Monday, October 26, 2020
Oct. 26, 2020

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Developers plan mixed-use site at former HP campus in east Vancouver

Project called Vancouver Innovation Center intends to diversify use of complex

By , Columbian business reporter
Published:
2 Photos
A concept illustration shows how the Vancouver Innovation Center at the former HP campus could be configured, although the final layout will be determined through the master planning process, and individual building designs will come later. The light blue represents the existing office and industrial buildings, with purple representing potential new office or light-industrial spaces and white representing residential buildings. The red building is a potential middle school.
A concept illustration shows how the Vancouver Innovation Center at the former HP campus could be configured, although the final layout will be determined through the master planning process, and individual building designs will come later. The light blue represents the existing office and industrial buildings, with purple representing potential new office or light-industrial spaces and white representing residential buildings. The red building is a potential middle school. (Courtesy of LSW Architects) Photo Gallery

At its peak in the 1990s, the former HP corporate campus in east Vancouver was one of the busiest office sites in the city, hosting more than 2,500 employees. But the company’s local employee count fell steeply in the following decade, culminating in HP’s 2009 decision to move to a smaller office and sell the campus to silicon wafer manufacturer SEH America.

Since then, the campus certainly hasn’t languished — it’s become a primary or satellite home for a variety of tenants, such as telecom company Allstream and engineering firm Sigma Design — but it also hasn’t managed to recapture the level of occupancy and activity that it once enjoyed.

Marc Esrig and Ron Schinik say they have a plan to change that.

The two real estate developers announced this summer that they had reached a deal to acquire the property through their New York-based development firm New Blueprint Partners. They plan to revitalize the campus by diversifying its uses and opening it up to connect with the surrounding community.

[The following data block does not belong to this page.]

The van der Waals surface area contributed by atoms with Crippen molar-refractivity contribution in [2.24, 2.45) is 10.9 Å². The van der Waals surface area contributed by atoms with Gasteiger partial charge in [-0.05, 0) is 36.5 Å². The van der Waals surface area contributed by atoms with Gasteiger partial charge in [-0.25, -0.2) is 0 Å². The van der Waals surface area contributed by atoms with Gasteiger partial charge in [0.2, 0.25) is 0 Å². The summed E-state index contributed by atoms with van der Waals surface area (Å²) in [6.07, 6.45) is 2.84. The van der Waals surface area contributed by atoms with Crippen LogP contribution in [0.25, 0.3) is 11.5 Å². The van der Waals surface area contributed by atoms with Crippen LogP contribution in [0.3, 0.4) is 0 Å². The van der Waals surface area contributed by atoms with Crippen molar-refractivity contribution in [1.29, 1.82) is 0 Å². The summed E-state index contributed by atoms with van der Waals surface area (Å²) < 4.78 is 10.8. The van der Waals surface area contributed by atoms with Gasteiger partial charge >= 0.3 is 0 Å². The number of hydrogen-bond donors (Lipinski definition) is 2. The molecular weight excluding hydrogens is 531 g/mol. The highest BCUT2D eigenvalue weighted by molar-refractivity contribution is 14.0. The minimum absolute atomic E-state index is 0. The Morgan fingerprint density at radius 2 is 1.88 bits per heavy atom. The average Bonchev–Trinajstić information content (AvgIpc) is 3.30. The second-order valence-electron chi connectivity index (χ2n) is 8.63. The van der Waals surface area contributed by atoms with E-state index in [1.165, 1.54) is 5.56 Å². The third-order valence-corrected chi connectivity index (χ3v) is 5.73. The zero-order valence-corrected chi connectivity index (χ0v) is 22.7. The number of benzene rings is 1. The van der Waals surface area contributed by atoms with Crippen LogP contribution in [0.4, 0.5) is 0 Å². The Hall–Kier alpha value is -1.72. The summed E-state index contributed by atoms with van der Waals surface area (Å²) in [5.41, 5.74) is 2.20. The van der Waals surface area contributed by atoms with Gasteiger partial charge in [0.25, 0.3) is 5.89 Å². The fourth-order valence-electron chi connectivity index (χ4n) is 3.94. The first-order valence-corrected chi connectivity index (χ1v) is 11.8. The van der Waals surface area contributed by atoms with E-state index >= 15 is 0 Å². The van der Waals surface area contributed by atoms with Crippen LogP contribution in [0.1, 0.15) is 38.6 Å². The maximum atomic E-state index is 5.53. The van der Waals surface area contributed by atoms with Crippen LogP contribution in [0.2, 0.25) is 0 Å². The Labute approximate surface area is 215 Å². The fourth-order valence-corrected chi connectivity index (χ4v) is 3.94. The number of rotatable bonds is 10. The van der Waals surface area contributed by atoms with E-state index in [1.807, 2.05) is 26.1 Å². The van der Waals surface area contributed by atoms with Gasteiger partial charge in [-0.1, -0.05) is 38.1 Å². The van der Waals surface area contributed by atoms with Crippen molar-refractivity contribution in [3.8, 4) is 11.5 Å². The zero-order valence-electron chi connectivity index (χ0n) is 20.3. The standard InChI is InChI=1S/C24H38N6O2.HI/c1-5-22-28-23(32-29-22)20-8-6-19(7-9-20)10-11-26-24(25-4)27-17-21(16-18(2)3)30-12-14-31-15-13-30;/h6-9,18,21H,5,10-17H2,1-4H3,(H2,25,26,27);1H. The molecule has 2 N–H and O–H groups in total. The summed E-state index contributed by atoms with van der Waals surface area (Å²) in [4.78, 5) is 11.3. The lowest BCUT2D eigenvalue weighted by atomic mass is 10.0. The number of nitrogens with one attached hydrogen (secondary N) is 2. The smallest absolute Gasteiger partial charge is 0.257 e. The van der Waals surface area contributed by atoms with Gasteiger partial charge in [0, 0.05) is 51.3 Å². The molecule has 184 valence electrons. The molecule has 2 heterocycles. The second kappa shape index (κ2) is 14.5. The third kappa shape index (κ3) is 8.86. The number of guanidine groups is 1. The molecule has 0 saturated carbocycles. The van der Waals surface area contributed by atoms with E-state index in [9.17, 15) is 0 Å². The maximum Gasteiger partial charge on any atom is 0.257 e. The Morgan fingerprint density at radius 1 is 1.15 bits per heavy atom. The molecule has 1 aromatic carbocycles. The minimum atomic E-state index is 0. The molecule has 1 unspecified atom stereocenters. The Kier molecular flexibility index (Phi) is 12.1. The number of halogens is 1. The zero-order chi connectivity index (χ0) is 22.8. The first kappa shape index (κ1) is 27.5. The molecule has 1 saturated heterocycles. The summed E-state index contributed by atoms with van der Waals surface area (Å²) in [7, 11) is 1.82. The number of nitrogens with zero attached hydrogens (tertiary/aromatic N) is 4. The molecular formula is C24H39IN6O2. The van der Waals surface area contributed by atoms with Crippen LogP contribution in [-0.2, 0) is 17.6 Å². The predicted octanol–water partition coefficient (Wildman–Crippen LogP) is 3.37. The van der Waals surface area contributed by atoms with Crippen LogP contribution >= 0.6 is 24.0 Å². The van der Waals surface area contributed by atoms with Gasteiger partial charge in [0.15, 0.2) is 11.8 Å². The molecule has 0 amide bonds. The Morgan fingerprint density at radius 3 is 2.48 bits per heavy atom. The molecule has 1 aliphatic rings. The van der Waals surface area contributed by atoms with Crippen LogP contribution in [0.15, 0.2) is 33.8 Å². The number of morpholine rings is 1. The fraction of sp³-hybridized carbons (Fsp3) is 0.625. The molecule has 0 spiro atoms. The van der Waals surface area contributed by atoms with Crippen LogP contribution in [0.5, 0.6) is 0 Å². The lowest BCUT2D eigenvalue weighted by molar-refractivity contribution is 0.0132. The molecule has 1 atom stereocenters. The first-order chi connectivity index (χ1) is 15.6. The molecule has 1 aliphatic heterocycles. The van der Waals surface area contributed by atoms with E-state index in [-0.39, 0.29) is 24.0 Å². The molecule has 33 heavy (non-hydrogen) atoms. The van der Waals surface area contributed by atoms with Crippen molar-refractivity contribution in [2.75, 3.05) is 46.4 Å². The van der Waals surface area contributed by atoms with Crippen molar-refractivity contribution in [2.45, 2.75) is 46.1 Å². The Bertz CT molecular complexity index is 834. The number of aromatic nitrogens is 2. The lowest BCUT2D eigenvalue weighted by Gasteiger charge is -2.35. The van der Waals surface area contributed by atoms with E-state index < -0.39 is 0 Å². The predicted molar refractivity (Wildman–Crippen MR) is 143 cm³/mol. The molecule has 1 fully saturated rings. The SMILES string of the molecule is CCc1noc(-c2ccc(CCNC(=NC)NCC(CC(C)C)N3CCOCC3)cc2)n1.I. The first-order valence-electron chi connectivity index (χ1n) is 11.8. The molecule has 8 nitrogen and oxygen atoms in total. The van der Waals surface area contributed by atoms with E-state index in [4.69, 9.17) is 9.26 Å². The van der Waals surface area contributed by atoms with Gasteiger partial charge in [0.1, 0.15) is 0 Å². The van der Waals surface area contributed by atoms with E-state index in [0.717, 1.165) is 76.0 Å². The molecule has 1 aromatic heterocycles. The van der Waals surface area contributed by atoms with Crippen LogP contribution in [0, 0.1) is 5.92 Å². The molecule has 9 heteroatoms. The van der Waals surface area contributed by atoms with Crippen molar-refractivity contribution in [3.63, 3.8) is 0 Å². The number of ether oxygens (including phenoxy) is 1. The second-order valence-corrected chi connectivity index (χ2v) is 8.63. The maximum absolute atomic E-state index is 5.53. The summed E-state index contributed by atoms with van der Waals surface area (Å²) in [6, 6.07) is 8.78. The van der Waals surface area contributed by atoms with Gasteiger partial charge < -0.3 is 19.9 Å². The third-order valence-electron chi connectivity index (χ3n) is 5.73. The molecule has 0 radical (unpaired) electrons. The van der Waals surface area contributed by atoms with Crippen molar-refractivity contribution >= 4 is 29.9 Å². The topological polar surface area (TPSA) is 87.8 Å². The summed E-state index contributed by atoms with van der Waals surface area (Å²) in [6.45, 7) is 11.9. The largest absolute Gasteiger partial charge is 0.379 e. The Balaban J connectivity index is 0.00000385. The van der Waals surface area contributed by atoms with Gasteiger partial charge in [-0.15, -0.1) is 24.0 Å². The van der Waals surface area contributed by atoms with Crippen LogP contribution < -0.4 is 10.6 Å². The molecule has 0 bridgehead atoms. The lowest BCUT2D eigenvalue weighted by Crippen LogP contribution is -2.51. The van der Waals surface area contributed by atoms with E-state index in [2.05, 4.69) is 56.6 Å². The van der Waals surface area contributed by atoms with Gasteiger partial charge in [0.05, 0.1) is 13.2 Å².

They’re calling their project the Vancouver Innovation Center.

The duo hosted a virtual neighborhood meeting last week to outline their vision for the site, joined by Tim Schauer from MacKay Sposito. The engineering firm is one of several local companies on the project’s list of partner groups, which also includes Vancouver-based LSW Architects.

New vision

Schinik kicked off the Zoom meeting by outlining the current conditions at the site. The overall campus is approximately 179 acres with about 700,000 square feet of office and industrial building space clustered at the center.

“What do we do with 180 acres? That’s the question we’re asking ourselves,” Schinik said.

Only about half of the buildings are occupied by eight tenants and about 1,500 total employees, Esrig said. The immediate goal would be to double that number by renovating the buildings and bringing them up to full occupancy.

In the long-term, he said, the developers want to add new office, industrial and “flex” business space to bring the site’s total employee count to around 5,000.

The other big goal is to integrate the fenced-off campus into the surrounding community. HP built the campus in a rural area surrounded by farmland, Schinik said, but Vancouver has expanded in the three decades since then and the campus now sits between multiple residential neighborhoods.

The modernized campus would be developed in accordance with a master plan that would retain the core office space but build out the surrounding acreage to include light industrial, commercial and single- and multifamily uses.